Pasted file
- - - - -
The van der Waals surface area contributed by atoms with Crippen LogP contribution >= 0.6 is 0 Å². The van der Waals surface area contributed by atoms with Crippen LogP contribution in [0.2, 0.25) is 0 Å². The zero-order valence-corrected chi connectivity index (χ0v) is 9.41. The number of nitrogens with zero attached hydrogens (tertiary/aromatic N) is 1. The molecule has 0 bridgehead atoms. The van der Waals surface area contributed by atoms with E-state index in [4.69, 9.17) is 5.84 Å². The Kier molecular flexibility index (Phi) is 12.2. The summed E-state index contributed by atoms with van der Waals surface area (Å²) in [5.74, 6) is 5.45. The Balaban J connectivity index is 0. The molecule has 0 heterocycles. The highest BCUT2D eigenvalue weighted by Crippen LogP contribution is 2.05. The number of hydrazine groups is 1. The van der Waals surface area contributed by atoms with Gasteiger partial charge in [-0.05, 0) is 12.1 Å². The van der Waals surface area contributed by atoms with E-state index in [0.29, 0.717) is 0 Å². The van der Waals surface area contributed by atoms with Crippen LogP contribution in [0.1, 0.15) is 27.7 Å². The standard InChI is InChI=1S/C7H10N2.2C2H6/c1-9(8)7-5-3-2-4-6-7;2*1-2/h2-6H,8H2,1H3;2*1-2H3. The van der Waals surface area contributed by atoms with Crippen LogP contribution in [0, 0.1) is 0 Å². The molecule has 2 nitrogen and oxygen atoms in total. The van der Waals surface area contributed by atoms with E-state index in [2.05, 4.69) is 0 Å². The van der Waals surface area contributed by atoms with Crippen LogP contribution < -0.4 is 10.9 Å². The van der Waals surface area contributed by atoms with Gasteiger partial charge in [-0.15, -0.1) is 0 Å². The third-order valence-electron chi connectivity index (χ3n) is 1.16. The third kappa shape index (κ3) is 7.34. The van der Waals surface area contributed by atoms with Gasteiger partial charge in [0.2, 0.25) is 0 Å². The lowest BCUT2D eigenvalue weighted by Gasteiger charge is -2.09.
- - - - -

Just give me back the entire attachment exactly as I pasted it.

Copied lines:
The van der Waals surface area contributed by atoms with Crippen LogP contribution >= 0.6 is 0 Å². The van der Waals surface area contributed by atoms with Crippen LogP contribution in [0.2, 0.25) is 0 Å². The zero-order valence-corrected chi connectivity index (χ0v) is 9.41. The number of nitrogens with zero attached hydrogens (tertiary/aromatic N) is 1. The molecule has 0 bridgehead atoms. The van der Waals surface area contributed by atoms with E-state index in [4.69, 9.17) is 5.84 Å². The Kier molecular flexibility index (Phi) is 12.2. The summed E-state index contributed by atoms with van der Waals surface area (Å²) in [5.74, 6) is 5.45. The Balaban J connectivity index is 0. The molecule has 0 heterocycles. The highest BCUT2D eigenvalue weighted by Crippen LogP contribution is 2.05. The number of hydrazine groups is 1. The van der Waals surface area contributed by atoms with Gasteiger partial charge in [-0.05, 0) is 12.1 Å². The van der Waals surface area contributed by atoms with E-state index in [0.29, 0.717) is 0 Å². The van der Waals surface area contributed by atoms with Crippen LogP contribution in [0.1, 0.15) is 27.7 Å². The standard InChI is InChI=1S/C7H10N2.2C2H6/c1-9(8)7-5-3-2-4-6-7;2*1-2/h2-6H,8H2,1H3;2*1-2H3. The van der Waals surface area contributed by atoms with Crippen LogP contribution in [0, 0.1) is 0 Å². The molecule has 2 nitrogen and oxygen atoms in total. The van der Waals surface area contributed by atoms with E-state index in [2.05, 4.69) is 0 Å². The van der Waals surface area contributed by atoms with Crippen LogP contribution < -0.4 is 10.9 Å². The van der Waals surface area contributed by atoms with Gasteiger partial charge in [-0.15, -0.1) is 0 Å². The third-order valence-electron chi connectivity index (χ3n) is 1.16. The third kappa shape index (κ3) is 7.34. The van der Waals surface area contributed by atoms with Gasteiger partial charge in [0.2, 0.25) is 0 Å². The lowest BCUT2D eigenvalue weighted by Gasteiger charge is -2.09.